Sometimes, the simplest things in life can be the most frustrating. Thankfully, Hue allows you to restart each level when you die rather than playing from a checkpoint very far behind.
A friend of mine told me about this adventure puzzle platform game based on a simple idea of avoiding obstacles by selecting colors that match the obstacles. Simple, right?
I have spent hours ripping the hair off my head trying to figure out how to avoid the lasers while making sure I don’t fall down.
Hue has a very minimalist approach to visual with just the bare-minimum details to distinguish objects in the game. The animations are very basic and the game play is supposed to be pretty much straightforward. Or so I thought when I started the game.
Hue is a game about a little boy named Hue (Is the game named after him or vice versa?) who wakes up to the monochrome sunlight coming in through his bedroom window to find a letter from his mother. The letter explains how she had been working on a device that could give people access to colors in their monochrome world and how she tried destroying the device when she realized how dangerous such power could be and in the process, got herself stuck in one of the color planes. By the game logic, she had rendered herself invisible to people in the monochrome world and now it was up to Hue to find the shattered pieces of the device and find his mother.
The game has you start in the monochrome world and traverse the huge map in order to collect the multiple pieces of the device, which happen to be color blocks. Every time you pick up a new color block, you can use it to change your environment color to the selected one using a typical circular color picker.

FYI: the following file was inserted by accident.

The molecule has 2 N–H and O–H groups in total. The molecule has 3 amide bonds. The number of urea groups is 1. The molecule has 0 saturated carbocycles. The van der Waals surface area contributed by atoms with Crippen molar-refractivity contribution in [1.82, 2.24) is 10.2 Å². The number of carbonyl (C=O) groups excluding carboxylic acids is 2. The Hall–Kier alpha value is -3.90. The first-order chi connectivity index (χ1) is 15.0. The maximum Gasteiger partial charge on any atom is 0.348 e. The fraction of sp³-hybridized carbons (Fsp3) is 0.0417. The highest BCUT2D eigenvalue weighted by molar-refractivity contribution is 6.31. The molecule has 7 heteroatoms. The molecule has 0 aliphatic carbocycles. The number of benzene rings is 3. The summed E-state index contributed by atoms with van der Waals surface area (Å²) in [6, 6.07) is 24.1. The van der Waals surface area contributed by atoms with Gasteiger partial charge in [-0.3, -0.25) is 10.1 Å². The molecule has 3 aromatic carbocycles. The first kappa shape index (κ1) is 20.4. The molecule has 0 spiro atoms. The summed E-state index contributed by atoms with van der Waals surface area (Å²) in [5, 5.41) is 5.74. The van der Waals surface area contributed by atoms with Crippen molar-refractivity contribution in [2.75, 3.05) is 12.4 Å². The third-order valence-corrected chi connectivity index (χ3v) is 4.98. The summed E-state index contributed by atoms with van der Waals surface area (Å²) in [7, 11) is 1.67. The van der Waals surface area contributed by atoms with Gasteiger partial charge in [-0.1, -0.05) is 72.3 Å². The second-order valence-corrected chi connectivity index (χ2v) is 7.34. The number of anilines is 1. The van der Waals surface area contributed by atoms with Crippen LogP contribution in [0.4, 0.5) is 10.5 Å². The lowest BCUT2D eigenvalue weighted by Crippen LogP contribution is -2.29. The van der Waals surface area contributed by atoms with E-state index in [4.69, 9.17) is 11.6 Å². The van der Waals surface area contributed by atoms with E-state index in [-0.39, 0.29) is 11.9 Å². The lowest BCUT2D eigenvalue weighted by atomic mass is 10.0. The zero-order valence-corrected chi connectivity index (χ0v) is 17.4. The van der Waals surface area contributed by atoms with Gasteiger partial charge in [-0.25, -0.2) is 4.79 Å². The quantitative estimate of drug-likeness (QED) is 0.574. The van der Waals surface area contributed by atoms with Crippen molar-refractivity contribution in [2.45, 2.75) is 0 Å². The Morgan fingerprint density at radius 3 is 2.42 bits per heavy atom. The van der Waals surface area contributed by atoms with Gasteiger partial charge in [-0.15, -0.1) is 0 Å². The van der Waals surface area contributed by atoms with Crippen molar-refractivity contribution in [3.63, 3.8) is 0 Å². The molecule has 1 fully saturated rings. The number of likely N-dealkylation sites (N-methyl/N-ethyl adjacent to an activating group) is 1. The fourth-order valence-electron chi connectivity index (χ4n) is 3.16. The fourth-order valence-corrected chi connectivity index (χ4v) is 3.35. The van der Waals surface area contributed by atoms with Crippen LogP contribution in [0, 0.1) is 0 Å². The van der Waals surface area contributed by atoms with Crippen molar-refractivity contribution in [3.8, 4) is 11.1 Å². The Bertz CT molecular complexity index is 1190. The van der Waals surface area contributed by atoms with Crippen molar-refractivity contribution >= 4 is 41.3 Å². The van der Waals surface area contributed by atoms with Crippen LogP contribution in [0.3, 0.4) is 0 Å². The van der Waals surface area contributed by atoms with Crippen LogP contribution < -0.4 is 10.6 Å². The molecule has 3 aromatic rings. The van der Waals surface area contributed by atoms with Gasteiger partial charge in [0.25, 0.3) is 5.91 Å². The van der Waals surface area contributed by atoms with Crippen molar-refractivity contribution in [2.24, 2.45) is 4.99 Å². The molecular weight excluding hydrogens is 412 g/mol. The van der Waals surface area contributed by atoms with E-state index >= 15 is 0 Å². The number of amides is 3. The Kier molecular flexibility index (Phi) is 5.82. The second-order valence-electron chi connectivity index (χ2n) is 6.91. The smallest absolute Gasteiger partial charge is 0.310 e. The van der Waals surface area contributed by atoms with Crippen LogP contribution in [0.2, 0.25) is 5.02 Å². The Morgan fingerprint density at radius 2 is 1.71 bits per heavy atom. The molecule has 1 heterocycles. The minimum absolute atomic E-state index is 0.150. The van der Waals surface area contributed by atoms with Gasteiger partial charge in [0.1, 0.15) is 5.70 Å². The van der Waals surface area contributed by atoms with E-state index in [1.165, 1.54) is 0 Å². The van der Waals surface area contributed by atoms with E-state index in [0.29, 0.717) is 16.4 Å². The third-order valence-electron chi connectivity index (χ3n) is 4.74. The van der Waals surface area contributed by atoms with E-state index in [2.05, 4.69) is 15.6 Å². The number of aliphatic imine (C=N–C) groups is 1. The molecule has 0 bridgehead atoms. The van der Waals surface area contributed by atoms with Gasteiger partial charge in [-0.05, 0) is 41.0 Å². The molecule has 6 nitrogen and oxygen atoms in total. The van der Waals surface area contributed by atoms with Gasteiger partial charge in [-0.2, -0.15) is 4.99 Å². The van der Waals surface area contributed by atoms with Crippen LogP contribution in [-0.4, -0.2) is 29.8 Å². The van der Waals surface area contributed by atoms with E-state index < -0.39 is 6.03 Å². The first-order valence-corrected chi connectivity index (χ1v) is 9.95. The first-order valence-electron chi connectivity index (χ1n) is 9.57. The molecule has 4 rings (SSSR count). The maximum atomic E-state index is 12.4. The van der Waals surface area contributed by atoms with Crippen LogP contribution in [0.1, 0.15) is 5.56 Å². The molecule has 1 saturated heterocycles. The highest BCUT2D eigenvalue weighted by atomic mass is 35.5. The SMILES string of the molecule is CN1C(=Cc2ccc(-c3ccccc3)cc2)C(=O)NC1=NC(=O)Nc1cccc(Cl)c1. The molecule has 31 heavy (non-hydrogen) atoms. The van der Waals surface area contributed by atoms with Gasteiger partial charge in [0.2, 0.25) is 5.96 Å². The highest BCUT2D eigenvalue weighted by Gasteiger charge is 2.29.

There are multiple types of traps and obstacles in the game. How to avoid or overcome them? Simple. If there is a green boulder rolling towards you, simply change the world to the same color, in this case, green, using the color selector wheel. In effect, what this does is to change the surrounding to the same color as that of the boulder thus rendering it invisible, or in better terms, indistinguishable from the surroundings.
Simple logic. But try doing this at a much faster pace. Try switching colors to avoid obstacles every one second or switching them in mid-air while jumping between platforms.
You can use boxes to reach high places or to hold down switches. But switching the color to the same as that of the box in order to maybe avoid a laser mid-air while jumping to a platform will make the box disappear thus deactivating the switch that had opened a door blocking the platform to which you are trying to jump to. See? The explanation sentence is itself confusing.
This games truly gets more frustrating as you pick up more colors and especially when some are near-identical and difficult to distinguish when trying to make split-second decisions.
And these are the reasons why I love this game so much. The fact is that they took such a simple idea and made something amazing of it. I personally am a huge fan of puzzle games and this game had me scratching my head quite a few times trying to solve the puzzles. I would definitely recommend this to anyone and everyone, especially those who love puzzle games.
Well, at least the frustrations are accompanied by the amazing in-game soundtracks. There are silver linings after all.